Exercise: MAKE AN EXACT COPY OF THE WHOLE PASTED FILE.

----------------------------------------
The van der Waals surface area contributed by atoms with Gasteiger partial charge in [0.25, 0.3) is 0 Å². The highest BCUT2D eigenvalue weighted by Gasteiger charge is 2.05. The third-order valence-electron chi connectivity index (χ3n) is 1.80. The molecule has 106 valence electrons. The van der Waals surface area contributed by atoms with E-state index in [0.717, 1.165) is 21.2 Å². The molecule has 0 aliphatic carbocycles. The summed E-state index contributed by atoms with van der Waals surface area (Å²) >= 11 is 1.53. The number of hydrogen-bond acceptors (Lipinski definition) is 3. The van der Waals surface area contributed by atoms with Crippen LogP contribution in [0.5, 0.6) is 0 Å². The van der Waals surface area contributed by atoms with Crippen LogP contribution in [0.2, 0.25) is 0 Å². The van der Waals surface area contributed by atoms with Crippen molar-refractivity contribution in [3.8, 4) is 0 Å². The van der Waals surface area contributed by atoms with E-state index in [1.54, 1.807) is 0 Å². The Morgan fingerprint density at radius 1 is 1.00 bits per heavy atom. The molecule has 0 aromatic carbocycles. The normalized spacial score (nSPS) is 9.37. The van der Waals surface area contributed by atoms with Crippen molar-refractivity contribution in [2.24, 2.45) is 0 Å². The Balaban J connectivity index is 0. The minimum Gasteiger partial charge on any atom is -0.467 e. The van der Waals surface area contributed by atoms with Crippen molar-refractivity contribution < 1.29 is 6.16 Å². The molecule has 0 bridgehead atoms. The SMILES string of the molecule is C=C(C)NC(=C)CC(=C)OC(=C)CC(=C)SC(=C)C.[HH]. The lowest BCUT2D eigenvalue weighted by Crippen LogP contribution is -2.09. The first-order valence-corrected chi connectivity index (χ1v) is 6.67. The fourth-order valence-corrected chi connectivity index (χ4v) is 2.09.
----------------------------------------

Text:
The van der Waals surface area contributed by atoms with Gasteiger partial charge in [0.25, 0.3) is 0 Å². The highest BCUT2D eigenvalue weighted by Gasteiger charge is 2.05. The third-order valence-electron chi connectivity index (χ3n) is 1.80. The molecule has 106 valence electrons. The van der Waals surface area contributed by atoms with E-state index in [0.717, 1.165) is 21.2 Å². The molecule has 0 aliphatic carbocycles. The summed E-state index contributed by atoms with van der Waals surface area (Å²) >= 11 is 1.53. The number of hydrogen-bond acceptors (Lipinski definition) is 3. The van der Waals surface area contributed by atoms with Crippen LogP contribution in [0.5, 0.6) is 0 Å². The van der Waals surface area contributed by atoms with Crippen LogP contribution in [0.2, 0.25) is 0 Å². The van der Waals surface area contributed by atoms with Crippen molar-refractivity contribution in [3.8, 4) is 0 Å². The van der Waals surface area contributed by atoms with E-state index in [1.54, 1.807) is 0 Å². The Morgan fingerprint density at radius 1 is 1.00 bits per heavy atom. The molecule has 0 aromatic carbocycles. The normalized spacial score (nSPS) is 9.37. The van der Waals surface area contributed by atoms with Crippen molar-refractivity contribution in [2.24, 2.45) is 0 Å². The Balaban J connectivity index is 0. The minimum Gasteiger partial charge on any atom is -0.467 e. The van der Waals surface area contributed by atoms with Crippen molar-refractivity contribution < 1.29 is 6.16 Å². The molecule has 0 bridgehead atoms. The SMILES string of the molecule is C=C(C)NC(=C)CC(=C)OC(=C)CC(=C)SC(=C)C.[HH]. The lowest BCUT2D eigenvalue weighted by Crippen LogP contribution is -2.09. The first-order valence-corrected chi connectivity index (χ1v) is 6.67. The fourth-order valence-corrected chi connectivity index (χ4v) is 2.09.